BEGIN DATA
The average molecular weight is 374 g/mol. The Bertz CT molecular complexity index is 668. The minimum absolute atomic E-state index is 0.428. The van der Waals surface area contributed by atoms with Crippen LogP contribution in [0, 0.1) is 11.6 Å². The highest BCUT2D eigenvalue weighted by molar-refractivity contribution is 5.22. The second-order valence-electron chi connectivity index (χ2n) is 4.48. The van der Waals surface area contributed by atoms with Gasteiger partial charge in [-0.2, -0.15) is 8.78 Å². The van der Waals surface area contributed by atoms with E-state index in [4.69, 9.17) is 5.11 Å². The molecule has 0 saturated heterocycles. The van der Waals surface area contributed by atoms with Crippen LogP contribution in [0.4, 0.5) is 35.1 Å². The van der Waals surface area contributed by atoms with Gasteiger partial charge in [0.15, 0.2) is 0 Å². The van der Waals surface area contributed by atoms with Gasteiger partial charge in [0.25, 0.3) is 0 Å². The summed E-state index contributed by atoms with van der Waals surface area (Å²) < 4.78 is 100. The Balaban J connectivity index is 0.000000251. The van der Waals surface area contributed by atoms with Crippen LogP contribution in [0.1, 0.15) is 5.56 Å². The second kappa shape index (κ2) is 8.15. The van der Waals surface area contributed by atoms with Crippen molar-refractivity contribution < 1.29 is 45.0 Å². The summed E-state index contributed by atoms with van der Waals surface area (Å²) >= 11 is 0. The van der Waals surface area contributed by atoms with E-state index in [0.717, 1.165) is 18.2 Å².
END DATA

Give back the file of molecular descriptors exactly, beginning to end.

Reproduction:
The average molecular weight is 374 g/mol. The Bertz CT molecular complexity index is 668. The minimum absolute atomic E-state index is 0.428. The van der Waals surface area contributed by atoms with Crippen LogP contribution in [0, 0.1) is 11.6 Å². The highest BCUT2D eigenvalue weighted by molar-refractivity contribution is 5.22. The second-order valence-electron chi connectivity index (χ2n) is 4.48. The van der Waals surface area contributed by atoms with Gasteiger partial charge in [-0.2, -0.15) is 8.78 Å². The van der Waals surface area contributed by atoms with E-state index in [4.69, 9.17) is 5.11 Å². The molecule has 0 saturated heterocycles. The van der Waals surface area contributed by atoms with Crippen LogP contribution in [0.4, 0.5) is 35.1 Å². The van der Waals surface area contributed by atoms with Gasteiger partial charge in [0.15, 0.2) is 0 Å². The van der Waals surface area contributed by atoms with Gasteiger partial charge in [0.25, 0.3) is 0 Å². The summed E-state index contributed by atoms with van der Waals surface area (Å²) < 4.78 is 100. The Balaban J connectivity index is 0.000000251. The van der Waals surface area contributed by atoms with Crippen LogP contribution in [0.1, 0.15) is 5.56 Å². The second kappa shape index (κ2) is 8.15. The van der Waals surface area contributed by atoms with Crippen molar-refractivity contribution < 1.29 is 45.0 Å². The summed E-state index contributed by atoms with van der Waals surface area (Å²) >= 11 is 0. The van der Waals surface area contributed by atoms with E-state index in [0.717, 1.165) is 18.2 Å².